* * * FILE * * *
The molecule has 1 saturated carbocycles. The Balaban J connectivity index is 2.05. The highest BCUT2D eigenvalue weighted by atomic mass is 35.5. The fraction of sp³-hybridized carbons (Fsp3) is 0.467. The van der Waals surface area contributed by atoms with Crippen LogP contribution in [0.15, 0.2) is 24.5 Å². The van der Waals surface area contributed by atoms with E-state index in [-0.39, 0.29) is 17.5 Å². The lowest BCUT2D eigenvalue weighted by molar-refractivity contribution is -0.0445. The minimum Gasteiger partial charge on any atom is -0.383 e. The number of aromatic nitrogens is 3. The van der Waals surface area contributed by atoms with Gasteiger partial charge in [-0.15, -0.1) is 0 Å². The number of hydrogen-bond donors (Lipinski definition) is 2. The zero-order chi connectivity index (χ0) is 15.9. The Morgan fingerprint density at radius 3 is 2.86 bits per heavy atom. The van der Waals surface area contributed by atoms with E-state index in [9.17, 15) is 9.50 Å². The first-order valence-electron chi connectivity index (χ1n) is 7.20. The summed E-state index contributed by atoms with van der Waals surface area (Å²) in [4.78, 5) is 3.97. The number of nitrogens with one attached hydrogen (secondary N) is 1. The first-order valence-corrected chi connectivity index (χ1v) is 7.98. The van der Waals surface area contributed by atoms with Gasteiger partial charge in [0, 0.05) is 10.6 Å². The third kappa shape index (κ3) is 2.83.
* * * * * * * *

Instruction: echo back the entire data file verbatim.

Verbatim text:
The molecule has 1 saturated carbocycles. The Balaban J connectivity index is 2.05. The highest BCUT2D eigenvalue weighted by atomic mass is 35.5. The fraction of sp³-hybridized carbons (Fsp3) is 0.467. The van der Waals surface area contributed by atoms with Crippen LogP contribution in [0.15, 0.2) is 24.5 Å². The van der Waals surface area contributed by atoms with E-state index in [-0.39, 0.29) is 17.5 Å². The lowest BCUT2D eigenvalue weighted by molar-refractivity contribution is -0.0445. The minimum Gasteiger partial charge on any atom is -0.383 e. The number of aromatic nitrogens is 3. The van der Waals surface area contributed by atoms with Gasteiger partial charge in [-0.15, -0.1) is 0 Å². The number of hydrogen-bond donors (Lipinski definition) is 2. The zero-order chi connectivity index (χ0) is 15.9. The Morgan fingerprint density at radius 3 is 2.86 bits per heavy atom. The van der Waals surface area contributed by atoms with E-state index in [9.17, 15) is 9.50 Å². The first-order valence-electron chi connectivity index (χ1n) is 7.20. The summed E-state index contributed by atoms with van der Waals surface area (Å²) in [4.78, 5) is 3.97. The number of nitrogens with one attached hydrogen (secondary N) is 1. The first-order valence-corrected chi connectivity index (χ1v) is 7.98. The van der Waals surface area contributed by atoms with Gasteiger partial charge in [0, 0.05) is 10.6 Å². The third kappa shape index (κ3) is 2.83.